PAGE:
Advocates: FCC Franchise Vote 'Treats Local Communities With Contempt'

In an op-ed in Current this week, leaders of local community access TV criticized the FCC’s vote last week to deregulate local cable franchise fees that they say could threaten the future of PEG (public, educational, governmental) channels.

In the column, Ernesto Aguilar, program director for the National Federation of Community Broadcasters, and Mike Wassenaar, president/CEO for the Alliance for Community Media, said the FCC’s move could “devastate” PEG stations, adding that current trends in media consolidation and a decreased public trust in the media are proof enough that access to local news and information is more vital than ever.

“PEG stations supported through the fees have widely been considered a hallmark of media localism,” the writers said. “For the elderly, working people, students and everyone, PEG channels have been a window into the intricacies of City Hall, the classroom of a town’s college and the insightful, creative journalism and storytelling offered on public-access television.”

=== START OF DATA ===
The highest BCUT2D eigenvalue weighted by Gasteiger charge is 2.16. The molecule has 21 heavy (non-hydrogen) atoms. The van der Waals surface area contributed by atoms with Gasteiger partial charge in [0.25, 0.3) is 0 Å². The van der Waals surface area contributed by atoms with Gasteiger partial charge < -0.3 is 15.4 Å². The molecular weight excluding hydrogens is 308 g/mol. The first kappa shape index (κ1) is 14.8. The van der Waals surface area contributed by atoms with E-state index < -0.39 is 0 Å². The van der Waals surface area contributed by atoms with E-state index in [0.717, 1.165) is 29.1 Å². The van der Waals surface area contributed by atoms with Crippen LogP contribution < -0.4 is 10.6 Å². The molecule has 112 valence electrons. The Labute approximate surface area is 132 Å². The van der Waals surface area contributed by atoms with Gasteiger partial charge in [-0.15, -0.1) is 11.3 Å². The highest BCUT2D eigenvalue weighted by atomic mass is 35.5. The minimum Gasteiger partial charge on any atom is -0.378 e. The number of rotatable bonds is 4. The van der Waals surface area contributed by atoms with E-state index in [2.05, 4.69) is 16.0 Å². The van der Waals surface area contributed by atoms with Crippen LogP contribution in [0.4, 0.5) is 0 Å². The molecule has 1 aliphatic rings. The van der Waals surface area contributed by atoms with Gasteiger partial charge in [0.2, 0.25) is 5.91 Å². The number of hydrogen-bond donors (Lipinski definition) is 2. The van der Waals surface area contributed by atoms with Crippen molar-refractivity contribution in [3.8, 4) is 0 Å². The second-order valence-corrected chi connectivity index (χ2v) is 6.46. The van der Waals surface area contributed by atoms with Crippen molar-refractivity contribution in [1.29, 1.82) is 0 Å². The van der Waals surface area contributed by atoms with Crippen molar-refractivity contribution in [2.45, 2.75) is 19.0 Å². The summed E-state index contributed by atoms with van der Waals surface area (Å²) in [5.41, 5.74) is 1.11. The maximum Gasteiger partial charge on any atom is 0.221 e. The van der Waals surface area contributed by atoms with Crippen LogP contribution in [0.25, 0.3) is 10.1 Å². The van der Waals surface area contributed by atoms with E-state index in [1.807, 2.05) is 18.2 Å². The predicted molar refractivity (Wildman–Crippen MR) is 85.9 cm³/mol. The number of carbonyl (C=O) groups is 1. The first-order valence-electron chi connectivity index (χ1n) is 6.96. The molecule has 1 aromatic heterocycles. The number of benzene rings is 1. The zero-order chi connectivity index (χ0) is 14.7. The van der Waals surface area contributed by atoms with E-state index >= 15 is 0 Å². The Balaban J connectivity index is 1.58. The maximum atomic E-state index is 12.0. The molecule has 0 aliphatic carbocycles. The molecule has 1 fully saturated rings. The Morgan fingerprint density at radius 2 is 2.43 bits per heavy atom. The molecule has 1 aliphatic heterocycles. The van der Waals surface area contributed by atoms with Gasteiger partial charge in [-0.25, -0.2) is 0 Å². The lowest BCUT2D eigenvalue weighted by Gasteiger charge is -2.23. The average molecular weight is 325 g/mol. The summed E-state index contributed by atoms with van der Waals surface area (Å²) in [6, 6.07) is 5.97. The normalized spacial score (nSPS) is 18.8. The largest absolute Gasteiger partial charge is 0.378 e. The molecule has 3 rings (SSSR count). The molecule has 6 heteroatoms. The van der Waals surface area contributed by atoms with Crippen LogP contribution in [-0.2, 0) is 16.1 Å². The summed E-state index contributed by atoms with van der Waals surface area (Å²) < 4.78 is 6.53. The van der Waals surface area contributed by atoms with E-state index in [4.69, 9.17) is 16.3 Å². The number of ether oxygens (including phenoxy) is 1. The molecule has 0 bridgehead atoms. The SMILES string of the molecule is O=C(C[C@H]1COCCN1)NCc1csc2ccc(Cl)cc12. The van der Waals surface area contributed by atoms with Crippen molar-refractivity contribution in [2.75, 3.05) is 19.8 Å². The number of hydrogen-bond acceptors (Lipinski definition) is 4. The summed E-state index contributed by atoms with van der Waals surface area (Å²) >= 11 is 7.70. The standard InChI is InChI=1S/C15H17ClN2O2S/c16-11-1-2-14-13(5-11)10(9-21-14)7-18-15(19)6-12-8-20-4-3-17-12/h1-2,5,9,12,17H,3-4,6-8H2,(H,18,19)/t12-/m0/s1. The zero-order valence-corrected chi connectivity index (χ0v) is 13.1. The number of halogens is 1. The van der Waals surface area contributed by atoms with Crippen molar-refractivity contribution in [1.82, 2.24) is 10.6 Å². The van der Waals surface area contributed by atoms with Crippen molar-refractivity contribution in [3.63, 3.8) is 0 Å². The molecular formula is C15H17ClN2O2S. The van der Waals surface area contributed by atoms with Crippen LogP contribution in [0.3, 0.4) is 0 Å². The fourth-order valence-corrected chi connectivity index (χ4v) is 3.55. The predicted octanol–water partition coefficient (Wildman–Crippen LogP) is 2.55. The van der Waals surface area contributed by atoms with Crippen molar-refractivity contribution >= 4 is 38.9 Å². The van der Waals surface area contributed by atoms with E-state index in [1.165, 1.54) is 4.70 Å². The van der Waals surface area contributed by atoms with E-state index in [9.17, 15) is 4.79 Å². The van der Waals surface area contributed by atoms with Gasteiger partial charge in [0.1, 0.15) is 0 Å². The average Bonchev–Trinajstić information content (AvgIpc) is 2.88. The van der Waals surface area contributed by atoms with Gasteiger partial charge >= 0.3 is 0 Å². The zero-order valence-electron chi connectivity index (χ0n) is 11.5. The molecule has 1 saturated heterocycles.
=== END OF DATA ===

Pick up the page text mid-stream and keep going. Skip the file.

A local PEG channel’s airing of candidate forums and public meetings can help spur public interest in elections, especially in rural communities that don’t have local broadcast affiliates, they said, citing numerous examples of PEG channel programming that have helped “reignite waning interest” in local elections.

“Now multiply that success to 1,500 channels across the country,” they wrote. “All of these affected cities are at risk because of the FCC order, which treats local communities with contempt.”

The op-ed is available here

Tom Butts

Tom has covered the broadcast technology market for the past 25 years, including three years handling member communications for the National Association of Broadcasters followed by a year as editor of Video Technology News and DTV Business executive newsletters for Phillips Publishing. In 1999 he launched for internet B2B portal Verticalnet. He is also a charter member of the CTA's Academy of Digital TV Pioneers. Since 2001, he has been editor-in-chief of TV Tech (, the leading source of news and information on broadcast and related media technology and is a frequent contributor and moderator to the brand’s Tech Leadership events.